When a machine needs to undergo a general inspection for the first time in nearly four decades, this is testament to its extreme stability. At WEBER Schraubautomaten GmbH, customers can enjoy this level of assurance as standard.
“It does what it’s supposed to do. It runs – and at the end of the day, that’s what a machine needs to do,” said Ralf Mäder, production foreman, objectively analyzing his relationship with the automatic screwdriving system that WEBER installed in his company more than 36 years ago. Almost four decades have passed since then and “…it runs, and runs, and just keeps on running…”.
Now, SIKO GmbH is sending the automatic screwdriving system to WEBER in Wolfratshausen for general inspection for the very first time. After such a long time, even the best machine has earned a short break and a subsequent makeover. What sounds almost unbelievable to outsiders is actually par for the course for the SIKO employees in Buchenbach, Baden. Why shouldn’t a solidly constructed machine be able to remain in operation for so long!? Digitization or not.
As a company, SIKO GmbH is solid as a rock. Founded in 1963 by Günther Wandres, the company began developing and manufacturing a wide range of handwheels equipped with analog position indicators. Today, SIKO’s industrial measurement and drive technology is used all over the world. The company’s core competence lies in the development, production and sale of standard devices and customer-specific OEM products. Best quality and close partnership with customers – the name SIKO has been synonymous with these qualities since 1963.
Reliability as standard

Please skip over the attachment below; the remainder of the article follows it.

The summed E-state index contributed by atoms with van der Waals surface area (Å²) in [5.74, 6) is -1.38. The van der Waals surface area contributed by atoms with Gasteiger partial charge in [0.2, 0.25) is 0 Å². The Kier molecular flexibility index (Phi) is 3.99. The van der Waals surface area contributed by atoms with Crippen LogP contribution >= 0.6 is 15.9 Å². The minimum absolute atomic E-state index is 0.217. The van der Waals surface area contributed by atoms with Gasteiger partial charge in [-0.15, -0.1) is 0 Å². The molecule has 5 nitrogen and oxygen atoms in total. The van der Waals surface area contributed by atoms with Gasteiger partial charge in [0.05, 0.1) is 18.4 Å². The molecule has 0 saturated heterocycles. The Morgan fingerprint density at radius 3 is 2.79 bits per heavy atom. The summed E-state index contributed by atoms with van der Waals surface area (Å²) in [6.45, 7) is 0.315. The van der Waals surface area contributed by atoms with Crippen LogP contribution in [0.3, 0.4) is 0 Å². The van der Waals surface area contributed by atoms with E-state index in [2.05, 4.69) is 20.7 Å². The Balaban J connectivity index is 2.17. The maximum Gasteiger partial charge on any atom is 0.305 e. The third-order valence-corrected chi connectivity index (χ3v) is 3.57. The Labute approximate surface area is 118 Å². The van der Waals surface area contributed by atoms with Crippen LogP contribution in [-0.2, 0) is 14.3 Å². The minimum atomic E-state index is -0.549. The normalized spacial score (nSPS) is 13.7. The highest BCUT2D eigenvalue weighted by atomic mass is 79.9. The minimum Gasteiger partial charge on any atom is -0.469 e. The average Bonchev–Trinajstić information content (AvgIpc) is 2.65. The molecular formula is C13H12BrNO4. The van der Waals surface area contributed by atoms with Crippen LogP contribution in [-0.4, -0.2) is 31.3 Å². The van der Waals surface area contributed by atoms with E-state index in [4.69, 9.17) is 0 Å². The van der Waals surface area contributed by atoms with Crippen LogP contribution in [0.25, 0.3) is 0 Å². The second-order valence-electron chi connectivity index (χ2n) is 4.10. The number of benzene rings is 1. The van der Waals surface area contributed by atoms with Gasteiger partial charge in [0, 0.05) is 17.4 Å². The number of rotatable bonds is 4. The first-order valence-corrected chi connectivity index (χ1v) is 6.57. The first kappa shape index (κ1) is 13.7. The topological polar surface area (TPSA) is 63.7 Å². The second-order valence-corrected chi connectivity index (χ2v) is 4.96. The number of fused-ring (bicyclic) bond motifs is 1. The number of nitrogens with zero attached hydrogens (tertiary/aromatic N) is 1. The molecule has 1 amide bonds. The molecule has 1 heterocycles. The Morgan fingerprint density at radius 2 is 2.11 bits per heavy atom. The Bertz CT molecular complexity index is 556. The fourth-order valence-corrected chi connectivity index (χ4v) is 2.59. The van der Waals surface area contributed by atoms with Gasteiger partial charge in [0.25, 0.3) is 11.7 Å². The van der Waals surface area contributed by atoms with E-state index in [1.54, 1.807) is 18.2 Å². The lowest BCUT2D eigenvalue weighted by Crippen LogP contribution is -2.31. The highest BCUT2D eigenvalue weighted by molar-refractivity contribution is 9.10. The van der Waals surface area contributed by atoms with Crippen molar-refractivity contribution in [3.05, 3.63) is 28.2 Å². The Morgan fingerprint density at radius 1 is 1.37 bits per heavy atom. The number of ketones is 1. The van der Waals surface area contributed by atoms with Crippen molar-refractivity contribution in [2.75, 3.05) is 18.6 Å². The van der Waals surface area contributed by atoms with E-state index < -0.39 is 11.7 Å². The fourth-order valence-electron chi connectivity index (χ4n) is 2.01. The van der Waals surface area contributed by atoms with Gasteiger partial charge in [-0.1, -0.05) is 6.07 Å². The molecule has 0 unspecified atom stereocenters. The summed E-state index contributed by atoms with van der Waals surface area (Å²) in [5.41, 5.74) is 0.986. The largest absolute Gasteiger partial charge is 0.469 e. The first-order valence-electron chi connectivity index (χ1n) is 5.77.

The number of devices that SIKO manufactured rose rapidly – including products for the handwheels, which started it all. These high-precision components are equipped with a scale, behind which is a transmission mechanism. Scale and mechanism are connected with two screws. This work process was initially carried out by hand. In the early 1980s, SIKO increasingly focused on the automation of these processes. It was during this time that WEBER Schraubautomaten GmbH from Wolfratshausen in Upper Bavaria became involved, delivering the first automatic screwdriver with integrated feed system. Since then, tens of thousands of units – each with two screw connections – have been produced every year.
Over time, the machines from WEBER carried out almost three million screwdriving processes. And as is now evident – with no breakdowns or malfunctions!
Visually, the machine looks like it belongs to a different era. Its design as a bench stand machine reflects the spirit of the time, which favored space-saving solutions for manual workstations. But even if the “old” WEBER screwdriving system is not adorned with touchscreens, LED strips or other evidence of modern mechanical engineering, its performance, robustness and precision remain unchanged.
At both WEBER and SIKO, precision is always at the forefront. For example the tablet presses, which SIKO equips with handwheels and dials. Tolerances of maximum 1/1000th are permitted for these machines. In order to meet these specifications, the screw connections of the scale and transmission mechanism, and subsequently the entire handwheel, must first fulfill the highest quality requirements. This was the case in the analog era of mechanical engineering – and it does not change under the conditions of industry four point zero.
Now, you might think – OK, this WEBER customer was lucky that his machine lasted so long. However, it’s not down to luck – rather, it’s the assurance of having an experienced supplier such as WEBER. Because such long operating times and high levels of stability, as in the case of SIKO, are not isolated cases. Notably in companies dealing with precision engineering, e.g. screw connections for spectacle frames, extremely long running times are achieved. The name WEBER is synonymous with longevity – even under the conditions that prevail today.
With automation, machine running times have also increased significantly – from previous one-shift or two-shift operation to an availability of 24 hours a day, 7 days a week. So once the automatic screwdriving system comes back to Buchenbach from the inspection and resumes operation, one thing seems certain: The next machine inspection probably won’t be due until Ralf Mäder and his colleagues have already retired.